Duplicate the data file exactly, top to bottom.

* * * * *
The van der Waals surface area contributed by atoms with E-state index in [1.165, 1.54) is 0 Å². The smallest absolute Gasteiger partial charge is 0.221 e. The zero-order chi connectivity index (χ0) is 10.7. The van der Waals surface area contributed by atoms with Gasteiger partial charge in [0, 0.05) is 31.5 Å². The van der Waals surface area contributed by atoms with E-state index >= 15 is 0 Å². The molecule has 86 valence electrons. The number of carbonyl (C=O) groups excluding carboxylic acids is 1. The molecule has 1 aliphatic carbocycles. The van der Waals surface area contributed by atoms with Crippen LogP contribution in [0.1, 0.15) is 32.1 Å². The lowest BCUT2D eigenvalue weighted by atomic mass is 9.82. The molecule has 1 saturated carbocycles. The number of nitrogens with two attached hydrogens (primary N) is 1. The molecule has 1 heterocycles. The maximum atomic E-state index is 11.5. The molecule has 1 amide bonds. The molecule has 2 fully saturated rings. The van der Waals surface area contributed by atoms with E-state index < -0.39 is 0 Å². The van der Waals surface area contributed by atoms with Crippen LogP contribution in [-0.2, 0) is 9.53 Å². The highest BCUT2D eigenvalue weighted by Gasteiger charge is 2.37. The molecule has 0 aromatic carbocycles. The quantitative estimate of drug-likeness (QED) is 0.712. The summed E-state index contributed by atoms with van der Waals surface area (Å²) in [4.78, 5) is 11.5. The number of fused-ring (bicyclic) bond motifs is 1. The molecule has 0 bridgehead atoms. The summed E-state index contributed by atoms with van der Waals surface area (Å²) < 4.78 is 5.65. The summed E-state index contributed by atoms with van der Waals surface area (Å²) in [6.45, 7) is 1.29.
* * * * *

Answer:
The van der Waals surface area contributed by atoms with E-state index in [1.165, 1.54) is 0 Å². The smallest absolute Gasteiger partial charge is 0.221 e. The zero-order chi connectivity index (χ0) is 10.7. The van der Waals surface area contributed by atoms with Gasteiger partial charge in [0, 0.05) is 31.5 Å². The van der Waals surface area contributed by atoms with E-state index >= 15 is 0 Å². The molecule has 86 valence electrons. The number of carbonyl (C=O) groups excluding carboxylic acids is 1. The molecule has 1 aliphatic carbocycles. The van der Waals surface area contributed by atoms with Crippen LogP contribution in [0.1, 0.15) is 32.1 Å². The lowest BCUT2D eigenvalue weighted by atomic mass is 9.82. The molecule has 1 saturated carbocycles. The number of nitrogens with two attached hydrogens (primary N) is 1. The molecule has 1 heterocycles. The maximum atomic E-state index is 11.5. The molecule has 1 amide bonds. The molecule has 2 fully saturated rings. The van der Waals surface area contributed by atoms with E-state index < -0.39 is 0 Å². The van der Waals surface area contributed by atoms with Crippen LogP contribution in [-0.2, 0) is 9.53 Å². The highest BCUT2D eigenvalue weighted by Gasteiger charge is 2.37. The molecule has 0 aromatic carbocycles. The quantitative estimate of drug-likeness (QED) is 0.712. The summed E-state index contributed by atoms with van der Waals surface area (Å²) in [4.78, 5) is 11.5. The number of fused-ring (bicyclic) bond motifs is 1. The molecule has 0 bridgehead atoms. The summed E-state index contributed by atoms with van der Waals surface area (Å²) < 4.78 is 5.65. The summed E-state index contributed by atoms with van der Waals surface area (Å²) in [6.45, 7) is 1.29.